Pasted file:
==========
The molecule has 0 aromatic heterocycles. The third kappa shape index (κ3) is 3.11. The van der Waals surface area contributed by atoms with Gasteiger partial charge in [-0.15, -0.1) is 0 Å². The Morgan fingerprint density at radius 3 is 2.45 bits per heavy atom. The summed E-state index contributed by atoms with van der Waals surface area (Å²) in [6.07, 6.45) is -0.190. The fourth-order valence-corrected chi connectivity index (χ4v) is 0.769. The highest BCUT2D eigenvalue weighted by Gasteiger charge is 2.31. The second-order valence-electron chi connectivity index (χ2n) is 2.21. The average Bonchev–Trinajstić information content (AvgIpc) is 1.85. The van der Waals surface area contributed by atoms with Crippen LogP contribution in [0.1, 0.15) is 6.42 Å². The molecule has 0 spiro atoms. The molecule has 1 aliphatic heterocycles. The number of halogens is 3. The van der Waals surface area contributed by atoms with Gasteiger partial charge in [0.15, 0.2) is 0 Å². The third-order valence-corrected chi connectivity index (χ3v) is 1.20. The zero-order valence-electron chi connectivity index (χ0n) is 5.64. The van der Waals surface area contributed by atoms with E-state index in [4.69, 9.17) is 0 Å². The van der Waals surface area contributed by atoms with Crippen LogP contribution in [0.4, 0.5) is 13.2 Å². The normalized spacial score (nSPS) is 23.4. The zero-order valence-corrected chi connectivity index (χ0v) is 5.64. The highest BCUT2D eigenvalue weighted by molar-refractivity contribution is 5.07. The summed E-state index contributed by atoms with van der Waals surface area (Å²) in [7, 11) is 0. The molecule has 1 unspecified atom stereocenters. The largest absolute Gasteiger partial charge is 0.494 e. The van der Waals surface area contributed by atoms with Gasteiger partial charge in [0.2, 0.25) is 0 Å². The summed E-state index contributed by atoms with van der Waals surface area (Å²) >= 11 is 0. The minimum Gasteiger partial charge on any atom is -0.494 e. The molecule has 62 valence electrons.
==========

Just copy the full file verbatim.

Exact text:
The molecule has 0 aromatic heterocycles. The third kappa shape index (κ3) is 3.11. The van der Waals surface area contributed by atoms with Gasteiger partial charge in [-0.15, -0.1) is 0 Å². The Morgan fingerprint density at radius 3 is 2.45 bits per heavy atom. The summed E-state index contributed by atoms with van der Waals surface area (Å²) in [6.07, 6.45) is -0.190. The fourth-order valence-corrected chi connectivity index (χ4v) is 0.769. The highest BCUT2D eigenvalue weighted by Gasteiger charge is 2.31. The second-order valence-electron chi connectivity index (χ2n) is 2.21. The average Bonchev–Trinajstić information content (AvgIpc) is 1.85. The van der Waals surface area contributed by atoms with Crippen LogP contribution in [0.1, 0.15) is 6.42 Å². The molecule has 0 spiro atoms. The molecule has 1 aliphatic heterocycles. The number of halogens is 3. The van der Waals surface area contributed by atoms with Gasteiger partial charge in [0.15, 0.2) is 0 Å². The third-order valence-corrected chi connectivity index (χ3v) is 1.20. The zero-order valence-electron chi connectivity index (χ0n) is 5.64. The van der Waals surface area contributed by atoms with E-state index in [4.69, 9.17) is 0 Å². The van der Waals surface area contributed by atoms with Crippen LogP contribution in [0.4, 0.5) is 13.2 Å². The normalized spacial score (nSPS) is 23.4. The zero-order valence-corrected chi connectivity index (χ0v) is 5.64. The highest BCUT2D eigenvalue weighted by molar-refractivity contribution is 5.07. The summed E-state index contributed by atoms with van der Waals surface area (Å²) in [7, 11) is 0. The molecule has 1 unspecified atom stereocenters. The largest absolute Gasteiger partial charge is 0.494 e. The van der Waals surface area contributed by atoms with Gasteiger partial charge in [0.2, 0.25) is 0 Å². The summed E-state index contributed by atoms with van der Waals surface area (Å²) >= 11 is 0. The minimum Gasteiger partial charge on any atom is -0.494 e. The molecule has 62 valence electrons.